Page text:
Monday, March 30, 2009

Auggies in NOLA: The interviews

I recently wrote about 46 Auggies who decided to spend their spring break in NOLA (that's "New Orleans, Louisiana"). Well, I decided to interview a few NOLA kids (both pals of mine) and compile my interesting findings here. My time spent interviewing Caroline was much shorter than my time spent interviewing Beau, as I could find time to interview Caroline only after our three hour International Economics class when we were both exhausted. Therefore, Beau's experiences dominate this entry.
I should also mention that the full interviews are much longer than they might seem, as I only touch on a few parts (to me, the parts that are most interesting).

I interviewed Caroline Bredal, a third-year Honors Program student from Sandefjord, Norway, and Beau Hansen, a second-year wrestler and Honors Program student from Albert Lea, Minnesota. Both are Christian.

When I asked Beau about the religious nature of the trip (it was led by Augsburg's Campus Ministry, and His Hands 2 Go, a "faith-based," meaning Christian, organization), he surprised me by answering, "The other groups that came with were much more, uh, Christian than we were." He went on to mention the guest-speaker group (called The Traveling Team) that presented to them Thursday night. After some prodding, he admitted The Traveling Team “was very offensive to a lot of people," (especially the Muslim students on the trip), calling people who didn't "know Jesus" "Unreachables." Beau then said, "I didn’t notice [the offensiveness]...It kind of slipped past me. I kind of just got caught up in the presentation," adding that he realized the insulting nature of the group after offended Auggies spoke out.
When I asked Caroline about The Traveling Team, she too spoke harshly of them, saying, "The Muslim students [on the trip] were basically told they "didn’t have a chance."

The trip was certainly more good than bad, though. Both Caroline and Beau reflected passionately about the state of affairs in New Orleans, especially in the 9th Ward. Without a prompt, Caroline despondently told me it upset her, "hearing their stories, and seeing how much damage there [still was] and how much rebuilding there was yet to do."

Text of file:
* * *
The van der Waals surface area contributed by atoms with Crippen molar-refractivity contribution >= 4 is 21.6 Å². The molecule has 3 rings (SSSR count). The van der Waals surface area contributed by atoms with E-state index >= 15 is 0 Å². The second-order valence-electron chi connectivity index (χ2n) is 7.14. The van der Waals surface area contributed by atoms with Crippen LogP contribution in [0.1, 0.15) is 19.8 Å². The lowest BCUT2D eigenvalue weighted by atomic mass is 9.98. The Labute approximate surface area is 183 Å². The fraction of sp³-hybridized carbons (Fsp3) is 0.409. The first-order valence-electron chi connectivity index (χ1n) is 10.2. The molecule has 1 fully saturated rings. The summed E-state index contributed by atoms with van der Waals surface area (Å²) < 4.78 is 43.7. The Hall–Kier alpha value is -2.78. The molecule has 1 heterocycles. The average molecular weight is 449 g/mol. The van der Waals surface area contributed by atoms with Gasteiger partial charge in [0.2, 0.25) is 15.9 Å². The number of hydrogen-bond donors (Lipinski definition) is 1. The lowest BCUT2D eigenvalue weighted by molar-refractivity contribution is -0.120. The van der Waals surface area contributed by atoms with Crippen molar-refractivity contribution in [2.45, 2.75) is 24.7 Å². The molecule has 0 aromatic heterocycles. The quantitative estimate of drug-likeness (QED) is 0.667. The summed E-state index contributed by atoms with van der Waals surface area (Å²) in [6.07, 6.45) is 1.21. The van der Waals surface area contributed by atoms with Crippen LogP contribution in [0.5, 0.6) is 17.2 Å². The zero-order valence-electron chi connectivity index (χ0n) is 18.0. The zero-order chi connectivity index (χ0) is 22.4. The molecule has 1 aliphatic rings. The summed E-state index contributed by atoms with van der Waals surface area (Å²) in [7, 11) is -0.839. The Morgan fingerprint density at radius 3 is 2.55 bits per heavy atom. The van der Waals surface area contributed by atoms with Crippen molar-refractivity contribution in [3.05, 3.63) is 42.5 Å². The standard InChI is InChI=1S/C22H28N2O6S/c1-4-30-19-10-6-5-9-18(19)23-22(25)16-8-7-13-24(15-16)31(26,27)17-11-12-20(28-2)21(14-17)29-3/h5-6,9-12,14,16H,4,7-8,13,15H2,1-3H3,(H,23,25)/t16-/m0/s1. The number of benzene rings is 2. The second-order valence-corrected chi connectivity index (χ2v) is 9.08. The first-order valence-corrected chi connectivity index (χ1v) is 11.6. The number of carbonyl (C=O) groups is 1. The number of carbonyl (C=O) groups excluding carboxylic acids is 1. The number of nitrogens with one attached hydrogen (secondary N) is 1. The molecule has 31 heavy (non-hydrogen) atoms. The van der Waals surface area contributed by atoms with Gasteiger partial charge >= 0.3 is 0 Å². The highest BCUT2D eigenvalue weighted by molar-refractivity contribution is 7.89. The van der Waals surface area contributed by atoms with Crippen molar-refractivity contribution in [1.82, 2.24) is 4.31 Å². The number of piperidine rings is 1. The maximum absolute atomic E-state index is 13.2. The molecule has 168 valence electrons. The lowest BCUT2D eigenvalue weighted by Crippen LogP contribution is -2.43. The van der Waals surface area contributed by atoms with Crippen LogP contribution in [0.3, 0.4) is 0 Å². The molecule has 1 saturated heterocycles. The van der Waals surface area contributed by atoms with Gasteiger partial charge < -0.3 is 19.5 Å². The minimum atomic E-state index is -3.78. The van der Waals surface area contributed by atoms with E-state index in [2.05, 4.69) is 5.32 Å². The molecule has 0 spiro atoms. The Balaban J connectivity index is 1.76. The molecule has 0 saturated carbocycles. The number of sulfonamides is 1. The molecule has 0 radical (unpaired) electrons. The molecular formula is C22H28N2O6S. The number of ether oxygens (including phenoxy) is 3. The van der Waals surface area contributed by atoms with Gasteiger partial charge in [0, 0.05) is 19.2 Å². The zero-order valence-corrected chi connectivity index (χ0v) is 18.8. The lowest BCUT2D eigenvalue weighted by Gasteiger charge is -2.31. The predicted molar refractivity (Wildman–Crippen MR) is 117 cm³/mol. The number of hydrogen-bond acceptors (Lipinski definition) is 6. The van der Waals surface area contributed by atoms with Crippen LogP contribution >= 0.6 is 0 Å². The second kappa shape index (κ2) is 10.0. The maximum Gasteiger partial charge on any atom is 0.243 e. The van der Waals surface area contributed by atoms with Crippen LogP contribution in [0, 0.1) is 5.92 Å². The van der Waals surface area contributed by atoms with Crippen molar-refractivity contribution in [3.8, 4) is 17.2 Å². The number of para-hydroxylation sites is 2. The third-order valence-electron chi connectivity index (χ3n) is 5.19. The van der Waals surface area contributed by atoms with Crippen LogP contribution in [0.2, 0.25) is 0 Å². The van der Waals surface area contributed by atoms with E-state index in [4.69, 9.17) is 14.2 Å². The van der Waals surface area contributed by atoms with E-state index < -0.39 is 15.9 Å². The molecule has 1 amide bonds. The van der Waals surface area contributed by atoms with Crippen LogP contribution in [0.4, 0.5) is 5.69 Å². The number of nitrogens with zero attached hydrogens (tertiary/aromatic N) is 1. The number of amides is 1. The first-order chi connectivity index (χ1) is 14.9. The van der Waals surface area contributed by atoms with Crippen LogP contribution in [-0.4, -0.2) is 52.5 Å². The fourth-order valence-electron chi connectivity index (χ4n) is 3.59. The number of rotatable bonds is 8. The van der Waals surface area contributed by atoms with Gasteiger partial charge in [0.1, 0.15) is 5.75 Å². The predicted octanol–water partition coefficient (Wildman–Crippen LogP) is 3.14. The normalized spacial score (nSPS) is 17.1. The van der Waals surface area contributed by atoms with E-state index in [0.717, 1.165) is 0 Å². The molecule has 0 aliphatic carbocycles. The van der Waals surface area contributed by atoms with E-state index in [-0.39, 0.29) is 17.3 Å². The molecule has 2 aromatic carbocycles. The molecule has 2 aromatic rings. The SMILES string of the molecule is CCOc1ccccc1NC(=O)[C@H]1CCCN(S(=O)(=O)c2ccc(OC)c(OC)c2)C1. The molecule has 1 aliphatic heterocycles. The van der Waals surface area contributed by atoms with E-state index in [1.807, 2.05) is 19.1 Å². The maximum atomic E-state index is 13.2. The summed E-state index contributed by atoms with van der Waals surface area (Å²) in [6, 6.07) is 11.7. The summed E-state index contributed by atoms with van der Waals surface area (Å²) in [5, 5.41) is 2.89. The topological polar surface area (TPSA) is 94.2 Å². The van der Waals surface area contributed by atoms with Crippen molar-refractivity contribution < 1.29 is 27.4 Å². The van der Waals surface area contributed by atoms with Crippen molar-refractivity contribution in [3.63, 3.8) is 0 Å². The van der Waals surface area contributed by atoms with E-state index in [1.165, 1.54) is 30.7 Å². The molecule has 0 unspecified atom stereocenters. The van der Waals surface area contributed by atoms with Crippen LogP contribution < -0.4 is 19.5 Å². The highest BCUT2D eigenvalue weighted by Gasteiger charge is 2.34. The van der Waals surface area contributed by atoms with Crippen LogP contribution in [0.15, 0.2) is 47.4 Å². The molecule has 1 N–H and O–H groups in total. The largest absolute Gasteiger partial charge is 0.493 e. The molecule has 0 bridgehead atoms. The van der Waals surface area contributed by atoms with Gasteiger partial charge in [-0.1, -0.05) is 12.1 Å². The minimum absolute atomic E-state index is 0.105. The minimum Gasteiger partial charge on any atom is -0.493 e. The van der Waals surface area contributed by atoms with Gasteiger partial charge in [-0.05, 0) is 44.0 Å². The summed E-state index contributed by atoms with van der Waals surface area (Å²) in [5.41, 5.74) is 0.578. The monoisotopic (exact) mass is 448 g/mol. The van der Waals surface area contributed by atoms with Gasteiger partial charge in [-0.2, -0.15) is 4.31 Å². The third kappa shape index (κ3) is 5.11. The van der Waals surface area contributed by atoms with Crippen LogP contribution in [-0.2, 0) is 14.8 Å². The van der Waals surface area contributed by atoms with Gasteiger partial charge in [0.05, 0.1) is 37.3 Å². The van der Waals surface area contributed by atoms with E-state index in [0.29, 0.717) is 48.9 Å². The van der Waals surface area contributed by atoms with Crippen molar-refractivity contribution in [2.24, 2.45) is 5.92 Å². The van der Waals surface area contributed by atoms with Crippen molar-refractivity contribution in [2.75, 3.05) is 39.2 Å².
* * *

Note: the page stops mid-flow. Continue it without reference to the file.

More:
I asked Beau "When you think about the trip, what images come to mind? What did you take personally from the trip?" He fervently answered, "There’s so much to be done, and it’s not advertised. Four years since [Hurricane Katrina] happened, and you think ‘Oh, as a whole, the problem’s been solved,' but it's not. Stuff isn’t being covered. There’s still so much to do. As much as we did in a week, there’s still so much to do on that guy’s house. It’s depressing to think about the people who are still going through a major struggle—and we complain about stupid things here."
Eagerly continuing on about how his experiences in NOLA have changed the way he sees the world, Beau observed, "I’m more aware. I want to help in other areas: in this country, even in this neighborhood, and across the world."
Then, speaking candidly, he said, "I've realized how spoiled I am. I could give a lot away--daily necessities I could give up. At first it would be hard, because I’d say 'I might need this,' but...we should be happy with [just] food and clothing. If everyone in the U.S. would realize ‘we could help each other out,’ think about how much better off we'd be.
Acting as the devil's advocate, as Yours Truly so often does, I asked, "But doesn't our wanting nice things, our materialism create jobs here in the U.S. and especially in poorer nations that need jobs so badly? Where do you draw the line?"
Responding intelligently, he said, "I don’t know. That’s not for me to answer. I wish I knew."

Overall, both Caroline and Beau found the NOLA trip to be a positive experience and well worth the mere $300 which covered all expenses, including food and air travel.
When I asked each of them if they'll be going on the trip again next year, both gave thoughtful responses. Caroline said she might, citing the sometimes bizarre scheduling as her primary reason for hesitating. Beau also refrained from committing, saying, "I want to do more missions trips. Saying and doing are two different things; I want to do more. I want to match what I say with what I do."
Spoken like a true Auggie.

My gratitude goes out to Caroline and Beau for taking the time to explain, in painstaking detail, all the finer points of the trip--and for opening up, on a personal level, about their experiences.

Caroline (second to the left) in NOLA

Beau (on the right), with Robert, the man whose house (damaged by Katrina) Auggies helped to "gut," (or, strip out wrecked flooring, wiring, etc.).

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